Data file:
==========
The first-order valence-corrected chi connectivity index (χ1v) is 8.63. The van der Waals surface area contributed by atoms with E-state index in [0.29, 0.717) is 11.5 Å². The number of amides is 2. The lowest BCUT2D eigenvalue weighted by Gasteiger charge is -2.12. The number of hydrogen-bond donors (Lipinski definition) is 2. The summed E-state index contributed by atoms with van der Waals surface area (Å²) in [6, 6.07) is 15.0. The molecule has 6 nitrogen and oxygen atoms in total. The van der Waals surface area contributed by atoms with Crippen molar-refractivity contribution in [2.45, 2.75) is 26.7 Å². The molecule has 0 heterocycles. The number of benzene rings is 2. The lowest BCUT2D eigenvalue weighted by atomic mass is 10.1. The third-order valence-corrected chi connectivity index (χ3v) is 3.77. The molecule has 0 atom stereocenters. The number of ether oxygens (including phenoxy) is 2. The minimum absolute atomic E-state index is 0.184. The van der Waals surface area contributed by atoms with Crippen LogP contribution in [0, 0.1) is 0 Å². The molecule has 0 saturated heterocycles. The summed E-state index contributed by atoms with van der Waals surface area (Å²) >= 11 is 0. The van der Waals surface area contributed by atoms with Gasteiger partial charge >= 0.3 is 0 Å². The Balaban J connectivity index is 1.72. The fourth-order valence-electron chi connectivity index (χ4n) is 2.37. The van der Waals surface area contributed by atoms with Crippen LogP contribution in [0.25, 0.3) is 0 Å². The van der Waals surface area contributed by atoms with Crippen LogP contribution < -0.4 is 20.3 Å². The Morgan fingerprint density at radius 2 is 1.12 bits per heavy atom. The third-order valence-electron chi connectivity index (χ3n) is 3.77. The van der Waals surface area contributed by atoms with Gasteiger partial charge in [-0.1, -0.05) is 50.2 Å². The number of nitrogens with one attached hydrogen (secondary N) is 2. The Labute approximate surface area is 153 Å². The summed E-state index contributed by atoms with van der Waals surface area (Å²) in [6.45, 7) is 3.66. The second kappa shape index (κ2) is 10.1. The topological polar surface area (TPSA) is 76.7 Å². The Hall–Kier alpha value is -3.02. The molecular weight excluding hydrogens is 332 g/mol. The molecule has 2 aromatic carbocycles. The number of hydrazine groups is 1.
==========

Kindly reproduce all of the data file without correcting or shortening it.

The first-order valence-corrected chi connectivity index (χ1v) is 8.63. The van der Waals surface area contributed by atoms with E-state index in [0.29, 0.717) is 11.5 Å². The number of amides is 2. The lowest BCUT2D eigenvalue weighted by Gasteiger charge is -2.12. The number of hydrogen-bond donors (Lipinski definition) is 2. The summed E-state index contributed by atoms with van der Waals surface area (Å²) in [6, 6.07) is 15.0. The molecule has 6 nitrogen and oxygen atoms in total. The van der Waals surface area contributed by atoms with Crippen molar-refractivity contribution in [2.45, 2.75) is 26.7 Å². The molecule has 0 heterocycles. The number of benzene rings is 2. The lowest BCUT2D eigenvalue weighted by atomic mass is 10.1. The third-order valence-corrected chi connectivity index (χ3v) is 3.77. The molecule has 0 atom stereocenters. The number of ether oxygens (including phenoxy) is 2. The minimum absolute atomic E-state index is 0.184. The van der Waals surface area contributed by atoms with Crippen LogP contribution in [0, 0.1) is 0 Å². The molecule has 0 saturated heterocycles. The summed E-state index contributed by atoms with van der Waals surface area (Å²) >= 11 is 0. The van der Waals surface area contributed by atoms with Gasteiger partial charge >= 0.3 is 0 Å². The Balaban J connectivity index is 1.72. The fourth-order valence-electron chi connectivity index (χ4n) is 2.37. The van der Waals surface area contributed by atoms with Crippen LogP contribution in [0.25, 0.3) is 0 Å². The van der Waals surface area contributed by atoms with Crippen LogP contribution < -0.4 is 20.3 Å². The Morgan fingerprint density at radius 2 is 1.12 bits per heavy atom. The third-order valence-electron chi connectivity index (χ3n) is 3.77. The van der Waals surface area contributed by atoms with Gasteiger partial charge in [-0.1, -0.05) is 50.2 Å². The number of nitrogens with one attached hydrogen (secondary N) is 2. The Labute approximate surface area is 153 Å². The summed E-state index contributed by atoms with van der Waals surface area (Å²) in [6.45, 7) is 3.66. The second kappa shape index (κ2) is 10.1. The topological polar surface area (TPSA) is 76.7 Å². The Hall–Kier alpha value is -3.02. The molecular weight excluding hydrogens is 332 g/mol. The molecule has 2 aromatic carbocycles. The number of hydrazine groups is 1.